Chandra Shekhar/Part 3/Chapter 5
Golston, after all, was almost as clever in Hindi as Amyatt; but among his own fellows, he was suffered to pass for an expert. He asked the woman,
"Who are you?"
Shaibalini made no answer. She continued to weep.
Golston. "Why are you weeping?"
Yet Shaibalini gave no reply, and wept on.
Golston. "Where do you live?"
Shaibalini kept on as before.
Golston. "What has brought you here?"
Shaibalini remained silent, weeping as before.
Golston was at his wit's end. The Englishmen got no answer from Shaibalini, and asked her to go away. Shaibalini, however, did not seem to understand that—she did not stir—she stood there, as before.
Amyatt then said, "She does not understand us and we do not understand her too. From her dress it appears that she is a Bengalee girl. Just call here a Bengalee and ask him to question her."
Almost all the attendants of these Englishmen were Bengalee Mahomedans. Amyatt called one of them in his presence, and asked him to speak to her.
"Why do you weep?" inquired the servant.
Shaibalini burst into laughter, as if, she was mad.
"Sirs, she is a mad woman," said the servant to his masters.
"Ask her what she wants," said the Englishmen out of curiosity.
On being asked, Shaibalini said that she was hungry, and the servant explained this to his masters.
"Give her something to eat," enjoined Amyatt on his servant.
The menial took her away to the kitchen, with a delightful heart—delightful, because Shaibalini was exceedingly handsome. But Shaibalini did not eat anything, inspite of the entreaties of the servant. She said to him, "I am a Brahmin's daughter; why should I take food from your hands?"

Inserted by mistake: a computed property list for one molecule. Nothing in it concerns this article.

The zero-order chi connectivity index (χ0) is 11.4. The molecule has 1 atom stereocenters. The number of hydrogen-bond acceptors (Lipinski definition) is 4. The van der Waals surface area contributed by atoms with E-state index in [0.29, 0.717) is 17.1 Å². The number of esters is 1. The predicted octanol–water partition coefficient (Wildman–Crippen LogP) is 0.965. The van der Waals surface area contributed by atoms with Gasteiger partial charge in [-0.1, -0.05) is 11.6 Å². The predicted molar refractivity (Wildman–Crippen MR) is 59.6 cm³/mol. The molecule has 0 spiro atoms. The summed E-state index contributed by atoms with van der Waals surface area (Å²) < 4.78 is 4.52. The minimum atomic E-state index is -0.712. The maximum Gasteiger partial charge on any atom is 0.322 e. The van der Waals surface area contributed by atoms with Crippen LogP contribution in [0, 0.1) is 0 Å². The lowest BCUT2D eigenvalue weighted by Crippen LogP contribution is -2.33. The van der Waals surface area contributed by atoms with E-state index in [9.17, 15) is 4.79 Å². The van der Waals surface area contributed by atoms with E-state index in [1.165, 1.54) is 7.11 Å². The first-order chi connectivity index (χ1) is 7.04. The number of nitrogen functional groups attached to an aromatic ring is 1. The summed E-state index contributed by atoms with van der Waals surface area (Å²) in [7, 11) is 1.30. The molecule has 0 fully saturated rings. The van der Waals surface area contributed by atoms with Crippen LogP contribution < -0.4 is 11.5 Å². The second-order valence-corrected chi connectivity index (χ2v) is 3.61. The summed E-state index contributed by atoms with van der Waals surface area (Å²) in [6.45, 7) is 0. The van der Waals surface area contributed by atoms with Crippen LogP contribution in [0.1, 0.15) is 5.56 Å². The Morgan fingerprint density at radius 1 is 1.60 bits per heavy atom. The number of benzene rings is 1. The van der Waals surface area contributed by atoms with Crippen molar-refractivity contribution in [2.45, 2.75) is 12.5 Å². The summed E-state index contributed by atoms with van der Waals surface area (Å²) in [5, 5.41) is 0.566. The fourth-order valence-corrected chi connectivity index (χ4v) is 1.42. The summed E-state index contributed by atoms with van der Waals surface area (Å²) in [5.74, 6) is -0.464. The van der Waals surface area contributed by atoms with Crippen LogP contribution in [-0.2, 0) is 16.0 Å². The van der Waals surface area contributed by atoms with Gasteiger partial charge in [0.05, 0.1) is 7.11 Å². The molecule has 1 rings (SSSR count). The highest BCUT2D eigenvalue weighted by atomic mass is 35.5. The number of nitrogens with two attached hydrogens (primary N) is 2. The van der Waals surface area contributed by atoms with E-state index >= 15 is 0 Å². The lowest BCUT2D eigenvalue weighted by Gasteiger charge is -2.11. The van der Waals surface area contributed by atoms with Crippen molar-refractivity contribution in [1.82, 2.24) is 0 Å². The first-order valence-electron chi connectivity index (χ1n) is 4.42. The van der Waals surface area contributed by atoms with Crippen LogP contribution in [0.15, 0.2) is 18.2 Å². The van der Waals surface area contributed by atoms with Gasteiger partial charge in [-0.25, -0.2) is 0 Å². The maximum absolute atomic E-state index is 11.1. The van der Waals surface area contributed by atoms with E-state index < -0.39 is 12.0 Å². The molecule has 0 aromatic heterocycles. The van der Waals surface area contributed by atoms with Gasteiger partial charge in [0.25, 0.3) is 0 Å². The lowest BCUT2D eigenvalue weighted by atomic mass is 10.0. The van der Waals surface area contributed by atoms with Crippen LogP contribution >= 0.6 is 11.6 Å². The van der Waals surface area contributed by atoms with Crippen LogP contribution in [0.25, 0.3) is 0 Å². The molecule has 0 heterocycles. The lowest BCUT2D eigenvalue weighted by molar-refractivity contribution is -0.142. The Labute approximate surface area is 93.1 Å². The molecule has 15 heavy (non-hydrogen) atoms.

The servant left and reported to his masters what Shaibalini had said.
"Is there no Brahmin in any of the boats?" inquired Amyatt of the servant.
"There is one Brahmin among the Sepoys and another among the prisoners," replied the man.
"If there is rice with any one of them, go and ask him to give some to the woman," said Amyatt in good grace.
The servant, thereupon, took Shaibalini to the Hindu Sepoy. But he had nothing to give her to eat. The servant, therefore, brought Shaibalini to the boat, in which the Brahmin prisoner was kept. The prisoner was none but Pratap Roy himself.
Pratap was alone in a small boat. Both at its front and back, there were sentinels on watch. There was no light within the boat.
The servant called out the prisoner, and said, "Have you any rice left with you?"
"What will you do with it?" inquired Pratap.
"A Brahmin girl has had no meals yet—can you give her some rice?" said the servant.
Pratap too had no rice with him. But he did not say so—he said, "yes I can—but ask the sentinel to take off my handcuff."
The servant, thereupon, asked the sentinel to take off Pratap's handcuff. But the guard refused to do so without orders. The servant, therefore, went to Amyatt to obtain his permission.
Who takes so much trouble for a stranger? Particularly, so much attention could not be expected of Pirbuksh; for he drew his pay from an English master, and was never in the habit of helping any one willingly. Of all classes of men in the world, the Mahomedan servants of Anglo-Indians are the worst. But Pirbuksh had some interest in doing this little service for Shaibalini. He thought within himself that he would take the woman to the servants' quarter after she had taken some food, and so he became anxious to win over her by serving her with a meal. He, therefore, left to obtain Amyatt's orders—Shaibalini meanwhile waited outside Pratap's boat, drawing a veil over her face.
A beautiful face achieves triumphs everywhere. Particularly, if a young woman happens to be the possessor of a beautiful face, its influence becomes irresistible. Amyatt had seen that the woman was a matchless beauty—he was also somewhat moved to find that she was mad. He, therefore, sent orders through the head of the sentinels, to take off Pratap's handcuff, and allow Shaibalini to go within the boat.